Institute for War and Peace Reporting | Giving Voice, Driving Change
Turkmenistan: Cotton Industry in Crisis
Turkmenistan’s deepening agricultural crisis may lead to a draft law on land issues being rushed into effect this month in a bid to minimise the damage.
The People’s Council – the highest state body which meets annually to discuss the most important issues facing the country - is due to debate a new land law when it next meets, on the eve of Turkmen independence day on October 27.
While no details have emerged about the content of the proposed new legislation, observers are sure that it will be passed into law without any difficulty – whether it actually benefits Turkmen farmers or not.
The disappointing cotton harvest has raised many questions about the state agricultural policy, making the possible implementation of the draft law very timely indeed. However, President Saparmurat Niazov refuses to admit that there is a serious problem with the agricultural production, and has chosen to blame individuals instead.
Niazov has already punished his officials for the poor return on the harvest. At a September 27 cabinet meeting, he docked three months’ wages from several high-ranking officials including the deputy prime minister in charge of agriculture, the heads of two state agricultural companies, the water resources minister, and all but one of the republic’s regional governors.
However, one former high-ranking agriculture ministry official – who spoke to IWPR on condition of anonymity – described the president’s displeasure as “misplaced”. The poor harvest is not the result of official negligence, he said, but rather a crisis in the agricultural system instead.
Turkmenistan’s main export product is natural gas, but it also relies heavily on its cotton harvest, using 50 of its 60 agricultural regions to grow the crop and setting high quotas for farmers.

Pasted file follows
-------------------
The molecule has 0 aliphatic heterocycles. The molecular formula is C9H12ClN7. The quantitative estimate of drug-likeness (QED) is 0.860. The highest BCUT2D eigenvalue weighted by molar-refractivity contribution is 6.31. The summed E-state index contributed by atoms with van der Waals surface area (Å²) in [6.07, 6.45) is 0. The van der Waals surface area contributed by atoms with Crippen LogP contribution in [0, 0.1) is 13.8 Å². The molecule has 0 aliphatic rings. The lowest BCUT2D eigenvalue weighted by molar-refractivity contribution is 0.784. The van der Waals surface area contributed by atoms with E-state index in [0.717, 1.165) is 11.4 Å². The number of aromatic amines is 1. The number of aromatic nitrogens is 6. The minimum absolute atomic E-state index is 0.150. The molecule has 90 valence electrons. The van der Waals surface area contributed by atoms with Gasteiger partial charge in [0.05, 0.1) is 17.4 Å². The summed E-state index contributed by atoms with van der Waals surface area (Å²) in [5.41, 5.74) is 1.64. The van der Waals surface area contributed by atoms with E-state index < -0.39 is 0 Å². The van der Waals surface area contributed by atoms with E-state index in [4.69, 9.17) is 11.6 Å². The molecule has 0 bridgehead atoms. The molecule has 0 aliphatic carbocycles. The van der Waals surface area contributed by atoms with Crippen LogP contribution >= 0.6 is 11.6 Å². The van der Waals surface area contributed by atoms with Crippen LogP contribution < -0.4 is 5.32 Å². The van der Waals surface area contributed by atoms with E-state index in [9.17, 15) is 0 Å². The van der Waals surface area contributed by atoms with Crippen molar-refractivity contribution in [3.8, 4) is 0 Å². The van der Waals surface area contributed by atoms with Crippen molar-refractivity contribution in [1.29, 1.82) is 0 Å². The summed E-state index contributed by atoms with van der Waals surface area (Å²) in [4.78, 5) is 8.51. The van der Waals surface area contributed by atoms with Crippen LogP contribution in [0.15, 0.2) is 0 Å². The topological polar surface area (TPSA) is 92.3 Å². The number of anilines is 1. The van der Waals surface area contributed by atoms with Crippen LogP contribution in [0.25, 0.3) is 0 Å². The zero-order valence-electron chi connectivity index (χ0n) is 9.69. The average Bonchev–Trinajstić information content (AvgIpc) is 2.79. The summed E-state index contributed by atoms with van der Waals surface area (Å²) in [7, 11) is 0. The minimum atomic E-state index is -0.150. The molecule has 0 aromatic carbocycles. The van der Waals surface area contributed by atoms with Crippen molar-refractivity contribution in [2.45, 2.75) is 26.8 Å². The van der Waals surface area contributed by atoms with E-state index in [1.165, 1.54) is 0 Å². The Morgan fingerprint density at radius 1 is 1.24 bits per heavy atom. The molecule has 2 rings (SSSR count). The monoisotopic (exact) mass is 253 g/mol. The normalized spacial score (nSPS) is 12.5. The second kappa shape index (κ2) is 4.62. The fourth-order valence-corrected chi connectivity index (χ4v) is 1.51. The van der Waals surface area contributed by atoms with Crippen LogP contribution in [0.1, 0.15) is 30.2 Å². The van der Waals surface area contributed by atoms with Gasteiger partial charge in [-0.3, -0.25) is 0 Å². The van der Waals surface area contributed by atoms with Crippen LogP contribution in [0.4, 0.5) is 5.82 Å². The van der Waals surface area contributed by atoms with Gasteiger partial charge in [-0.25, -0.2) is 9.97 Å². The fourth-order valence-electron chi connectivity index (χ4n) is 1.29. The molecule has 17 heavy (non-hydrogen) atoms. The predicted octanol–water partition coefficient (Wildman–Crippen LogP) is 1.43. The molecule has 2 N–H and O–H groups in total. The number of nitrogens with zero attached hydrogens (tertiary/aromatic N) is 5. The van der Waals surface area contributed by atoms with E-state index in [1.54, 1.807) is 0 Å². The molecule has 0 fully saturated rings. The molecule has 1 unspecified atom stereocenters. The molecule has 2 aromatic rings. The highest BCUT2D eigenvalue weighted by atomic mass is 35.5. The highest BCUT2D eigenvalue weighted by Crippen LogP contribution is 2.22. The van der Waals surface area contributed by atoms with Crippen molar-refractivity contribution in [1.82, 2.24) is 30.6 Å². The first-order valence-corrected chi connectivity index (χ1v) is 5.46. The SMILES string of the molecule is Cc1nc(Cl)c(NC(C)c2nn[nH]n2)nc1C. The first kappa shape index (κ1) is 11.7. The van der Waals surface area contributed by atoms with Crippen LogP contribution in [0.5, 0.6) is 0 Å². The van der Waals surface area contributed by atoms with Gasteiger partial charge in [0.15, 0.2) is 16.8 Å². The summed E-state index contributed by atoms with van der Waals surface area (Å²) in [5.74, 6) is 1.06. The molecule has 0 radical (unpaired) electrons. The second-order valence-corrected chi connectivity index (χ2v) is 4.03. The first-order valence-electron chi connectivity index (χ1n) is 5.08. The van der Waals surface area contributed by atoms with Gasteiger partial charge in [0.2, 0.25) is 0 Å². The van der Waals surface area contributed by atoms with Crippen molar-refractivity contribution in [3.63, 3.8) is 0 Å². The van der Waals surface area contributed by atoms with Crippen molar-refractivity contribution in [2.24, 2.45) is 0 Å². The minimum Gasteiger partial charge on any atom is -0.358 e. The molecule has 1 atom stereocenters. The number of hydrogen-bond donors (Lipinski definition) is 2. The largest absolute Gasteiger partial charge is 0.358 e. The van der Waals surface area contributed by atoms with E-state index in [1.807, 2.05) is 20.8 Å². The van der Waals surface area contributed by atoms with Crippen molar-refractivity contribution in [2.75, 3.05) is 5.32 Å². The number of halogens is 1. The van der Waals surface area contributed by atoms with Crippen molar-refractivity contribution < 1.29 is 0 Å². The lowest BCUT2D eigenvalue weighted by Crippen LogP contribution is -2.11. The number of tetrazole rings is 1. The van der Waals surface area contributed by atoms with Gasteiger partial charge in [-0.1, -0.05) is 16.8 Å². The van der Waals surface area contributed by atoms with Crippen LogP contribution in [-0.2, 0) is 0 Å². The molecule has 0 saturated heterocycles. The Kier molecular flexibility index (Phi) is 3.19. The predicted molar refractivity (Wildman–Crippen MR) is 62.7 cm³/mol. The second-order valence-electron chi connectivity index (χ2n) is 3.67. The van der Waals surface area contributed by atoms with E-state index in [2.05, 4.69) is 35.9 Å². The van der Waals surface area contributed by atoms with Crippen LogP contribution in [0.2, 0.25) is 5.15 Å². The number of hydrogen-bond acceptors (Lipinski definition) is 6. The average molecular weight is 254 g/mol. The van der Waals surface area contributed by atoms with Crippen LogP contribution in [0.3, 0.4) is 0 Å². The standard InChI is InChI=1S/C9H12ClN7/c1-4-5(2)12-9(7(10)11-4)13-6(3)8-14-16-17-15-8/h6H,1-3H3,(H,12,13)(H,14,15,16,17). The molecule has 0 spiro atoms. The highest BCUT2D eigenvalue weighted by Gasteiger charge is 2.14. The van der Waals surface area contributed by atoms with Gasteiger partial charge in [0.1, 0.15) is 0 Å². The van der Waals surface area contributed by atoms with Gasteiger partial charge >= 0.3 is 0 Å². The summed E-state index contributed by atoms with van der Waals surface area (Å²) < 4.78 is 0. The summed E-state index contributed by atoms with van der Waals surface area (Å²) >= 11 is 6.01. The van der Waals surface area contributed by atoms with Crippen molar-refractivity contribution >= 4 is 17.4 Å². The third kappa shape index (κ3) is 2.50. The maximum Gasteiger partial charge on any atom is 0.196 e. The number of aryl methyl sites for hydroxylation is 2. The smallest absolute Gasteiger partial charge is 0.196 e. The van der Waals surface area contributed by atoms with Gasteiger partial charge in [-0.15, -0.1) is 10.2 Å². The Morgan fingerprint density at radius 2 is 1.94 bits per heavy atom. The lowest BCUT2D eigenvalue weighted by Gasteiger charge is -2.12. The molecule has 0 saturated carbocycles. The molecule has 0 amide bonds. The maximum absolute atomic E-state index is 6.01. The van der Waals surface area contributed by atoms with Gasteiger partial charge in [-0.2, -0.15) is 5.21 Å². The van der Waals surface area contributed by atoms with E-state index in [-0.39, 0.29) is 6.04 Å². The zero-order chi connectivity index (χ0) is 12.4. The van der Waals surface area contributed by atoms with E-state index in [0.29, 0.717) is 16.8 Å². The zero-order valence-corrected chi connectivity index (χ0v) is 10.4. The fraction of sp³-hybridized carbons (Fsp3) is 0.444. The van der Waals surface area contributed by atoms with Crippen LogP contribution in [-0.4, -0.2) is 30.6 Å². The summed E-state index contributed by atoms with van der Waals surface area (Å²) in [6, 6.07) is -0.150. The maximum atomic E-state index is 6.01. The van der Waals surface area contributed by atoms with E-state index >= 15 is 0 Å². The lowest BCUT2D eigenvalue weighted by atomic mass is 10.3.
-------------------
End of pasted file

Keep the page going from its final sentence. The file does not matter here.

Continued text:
The target set for this year’s harvest was 2.2 million tonnes, and officials claim that around 600,000 have been collected so far. But these figures are disputed. Insiders claim that around half that figure has been harvested and that the entire 2004 crop is unlikely to top more than around half a million tonnes.
The agriculture ministry claims that around 800,000 hectares were planted with cotton this year. But the former official told IWPR that in fact more than 1.25 million hectares of land were sown with the crop – to allow regional heads to boast that they had collected a record harvest of cotton per hectare.
The ex-official voiced fears that Turkmenistan’s arable land – already damaged by years of intensive farming – may have deteriorated further as a result of this.
The failure of the 2004 harvest in spite of these tactics has been blamed on poor organisation and a lack of incentives for farmers.
“Our land does not have a real owner, and our farmers have no independence at all – they are told what to plant, and when to water, weed and collect the harvest,” said the former agriculture ministry official.
“They work under constraints and at the end of the season they have to sell the harvest to the state at a low price and, as a result, they continue to live miserably. With this system there is no incentive for the workers, and so agriculture continues to decline.”
Nepes-aga, a farmer near the capital Ashgabad, told IWPR that he was forced to plant cotton on the two hectares of land he rents from the authorities, but that the seeds and fertiliser provided by the state proved to be of poor quality.
“As a result, there was no harvest this year, and we were left with nothing,” he explained. “It’s good that our two elder sons have jobs in the city - we live on their earnings.”
The state supports farmers who grow grain and cotton, giving them seeds and providing equipment to till and irrigate the land – in return for a very low purchase price when the government buys the crop from them.
Economists argue that this system is actually helping farmers to get into debt rather than aiding them to produce a good harvest. It results in a vicious cycle where farmers are increasingly restricted in what they can afford to invest in the land, knowing that the eventual return from the state will be less than they need to prepare for the following year.
A short-sighted approach to agricultural policy has also been blamed for the decline.
A lack of money and specialist staff has led to a drop in the number of agricultural agencies dedicated to finding the best cotton seeds in the republic, and nurturing them for distribution the following year. And the cotton-growing institute in Iolotan, which worked on scientific methods of improving the crop by developing hardier and faster-growing strains, has effectively been wound up.
Former institute employee Natalya Sergeevna told IWPR that the funding for their work had simply dried up. “Turkmenistan has proved not only unable to develop its agriculture, but also unable to preserve the scientific potential it inherited from the Soviet Union,” she said.
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